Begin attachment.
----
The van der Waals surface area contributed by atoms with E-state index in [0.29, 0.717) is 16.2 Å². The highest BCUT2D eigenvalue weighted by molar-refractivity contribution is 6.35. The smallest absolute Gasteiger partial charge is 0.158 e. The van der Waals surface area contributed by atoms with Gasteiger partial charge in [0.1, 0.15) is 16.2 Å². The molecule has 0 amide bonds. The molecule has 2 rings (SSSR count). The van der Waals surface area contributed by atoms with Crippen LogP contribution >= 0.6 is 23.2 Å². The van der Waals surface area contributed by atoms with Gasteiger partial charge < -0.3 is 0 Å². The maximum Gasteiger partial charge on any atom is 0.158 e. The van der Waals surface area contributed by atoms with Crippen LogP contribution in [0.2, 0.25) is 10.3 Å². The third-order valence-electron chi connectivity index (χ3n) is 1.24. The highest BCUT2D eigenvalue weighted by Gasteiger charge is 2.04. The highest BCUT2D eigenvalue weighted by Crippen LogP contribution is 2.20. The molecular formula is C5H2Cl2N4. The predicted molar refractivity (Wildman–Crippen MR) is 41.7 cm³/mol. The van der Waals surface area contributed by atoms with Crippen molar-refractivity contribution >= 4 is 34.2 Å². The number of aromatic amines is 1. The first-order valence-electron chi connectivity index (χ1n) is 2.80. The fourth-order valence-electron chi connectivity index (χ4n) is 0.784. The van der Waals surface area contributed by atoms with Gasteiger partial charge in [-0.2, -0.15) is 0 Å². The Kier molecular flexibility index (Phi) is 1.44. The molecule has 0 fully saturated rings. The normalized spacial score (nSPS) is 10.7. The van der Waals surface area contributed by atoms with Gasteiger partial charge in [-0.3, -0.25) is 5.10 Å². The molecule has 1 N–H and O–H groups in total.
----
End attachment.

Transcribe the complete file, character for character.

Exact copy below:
The van der Waals surface area contributed by atoms with E-state index in [0.29, 0.717) is 16.2 Å². The highest BCUT2D eigenvalue weighted by molar-refractivity contribution is 6.35. The smallest absolute Gasteiger partial charge is 0.158 e. The van der Waals surface area contributed by atoms with Gasteiger partial charge in [0.1, 0.15) is 16.2 Å². The molecule has 0 amide bonds. The molecule has 2 rings (SSSR count). The van der Waals surface area contributed by atoms with Crippen LogP contribution >= 0.6 is 23.2 Å². The van der Waals surface area contributed by atoms with Gasteiger partial charge < -0.3 is 0 Å². The maximum Gasteiger partial charge on any atom is 0.158 e. The van der Waals surface area contributed by atoms with Crippen LogP contribution in [0.2, 0.25) is 10.3 Å². The third-order valence-electron chi connectivity index (χ3n) is 1.24. The highest BCUT2D eigenvalue weighted by Gasteiger charge is 2.04. The highest BCUT2D eigenvalue weighted by Crippen LogP contribution is 2.20. The molecular formula is C5H2Cl2N4. The predicted molar refractivity (Wildman–Crippen MR) is 41.7 cm³/mol. The van der Waals surface area contributed by atoms with Crippen molar-refractivity contribution >= 4 is 34.2 Å². The number of aromatic amines is 1. The first-order valence-electron chi connectivity index (χ1n) is 2.80. The fourth-order valence-electron chi connectivity index (χ4n) is 0.784. The van der Waals surface area contributed by atoms with Gasteiger partial charge in [-0.2, -0.15) is 0 Å². The Kier molecular flexibility index (Phi) is 1.44. The molecule has 0 fully saturated rings. The normalized spacial score (nSPS) is 10.7. The van der Waals surface area contributed by atoms with Gasteiger partial charge in [-0.3, -0.25) is 5.10 Å². The molecule has 1 N–H and O–H groups in total.